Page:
Is Apple, Facebook Or Microsoft The Future Of Augmented Reality?

Sharing processing, display and sensors across smartphones and tethered smartglasses gives you two batteries, each powering fewer individual systems. If they’re connected by a cable, this could give a healthy bump to battery life. But if the tether is wireless (like Apple’s Watch and AirPods), communication between devices takes back some of the benefits.

While Digi-Capital’s long term forecast of Apple’s roadmap proved accurate through 2018, as discussed our forecast of Apple adding a rear depth sensor to its iPhones in late 2019 did not happen. Digi-Capital considers this a key milestone on the roadmap towards Apple launching smartphone-tethered smartglasses as an iPhone peripheral, particularly as a bridging step for developing its AR app ecosystem. Again, only Tim Cook and friends know if this will be added in 2020 (if not, forecasts could be revised).

So together with unconfirmed reports of Apple delaying its smartglasses launch, Digi-Capital has pushed back its base case forecast of Apple launching smartphone tethered smartglasses by 2 years from late 2020 to late 2022. This results in significant knock-on effects for the smartglasses market as a whole in the medium term. Yet if Apple does launch in this timeframe, it could become the catalyst for the consumer smartglasses market (together with Samsung and others). That could also have positive impacts for the enterprise market due to bring-your-own-device (“BYOD”) demand.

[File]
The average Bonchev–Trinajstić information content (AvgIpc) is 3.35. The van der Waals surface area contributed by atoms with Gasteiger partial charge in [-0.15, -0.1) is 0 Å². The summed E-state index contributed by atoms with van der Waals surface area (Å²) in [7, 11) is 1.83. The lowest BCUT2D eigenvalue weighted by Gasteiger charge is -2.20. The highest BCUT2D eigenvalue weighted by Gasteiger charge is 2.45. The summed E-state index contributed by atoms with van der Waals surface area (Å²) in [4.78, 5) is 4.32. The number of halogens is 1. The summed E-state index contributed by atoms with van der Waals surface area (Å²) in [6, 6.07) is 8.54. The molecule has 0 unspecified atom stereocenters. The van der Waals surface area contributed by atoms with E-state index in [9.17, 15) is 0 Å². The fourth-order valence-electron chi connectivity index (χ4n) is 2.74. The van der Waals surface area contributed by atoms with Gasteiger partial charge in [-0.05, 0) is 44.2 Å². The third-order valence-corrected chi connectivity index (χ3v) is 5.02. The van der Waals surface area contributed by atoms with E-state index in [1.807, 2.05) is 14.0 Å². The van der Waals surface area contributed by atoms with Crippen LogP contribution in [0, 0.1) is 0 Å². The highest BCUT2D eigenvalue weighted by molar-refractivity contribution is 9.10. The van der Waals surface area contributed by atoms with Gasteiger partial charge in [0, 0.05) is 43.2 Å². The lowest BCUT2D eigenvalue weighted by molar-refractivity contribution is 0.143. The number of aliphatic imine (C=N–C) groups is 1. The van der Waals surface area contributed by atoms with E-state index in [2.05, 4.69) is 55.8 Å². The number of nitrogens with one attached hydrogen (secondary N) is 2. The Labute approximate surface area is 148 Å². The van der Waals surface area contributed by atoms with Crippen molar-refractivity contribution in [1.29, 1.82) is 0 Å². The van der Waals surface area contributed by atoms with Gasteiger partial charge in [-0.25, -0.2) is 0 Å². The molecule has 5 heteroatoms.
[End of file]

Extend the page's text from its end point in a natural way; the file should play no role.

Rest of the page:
Yet mobile tethered smartglasses are peripherals to, not replacements for, smartphones. This means that users would need to pay for, charge and carry at least two devices rather than one. This additional inconvenience and cost could limit consumer smartglasses installed base from Apple (if and when it launches) and others to the low tens of millions of units by 2024.

Microsoft – the enterprise play

Much of Microsoft’s DNA is in enterprise, whether via its Office or cloud-based businesses. Apart from its Xbox business, a large part of Microsoft’s revenue is enterprise driven. So it’s not surprising that Microsoft focused HoloLens on enterprise, largely bypassing the AR consumer market and mobile AR (apart from Minecraft).

HoloLens’ price ($3,500 upfront or $125 per month), form factor (1¼ lbs, 52° field of view), battery life (3 hours), app ecosystem (first and third party enterprise apps) and connectivity (wi-fi only) have worked for it in the enterprise market so far. The best example is Microsoft’s $480 million 100,000 unit HoloLens 2 contract with the US military.

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Don T. Sloan 3 months ago Member's comment

I remember when everyone said Nintendo would be the future of augmented reality, whatever happened with that?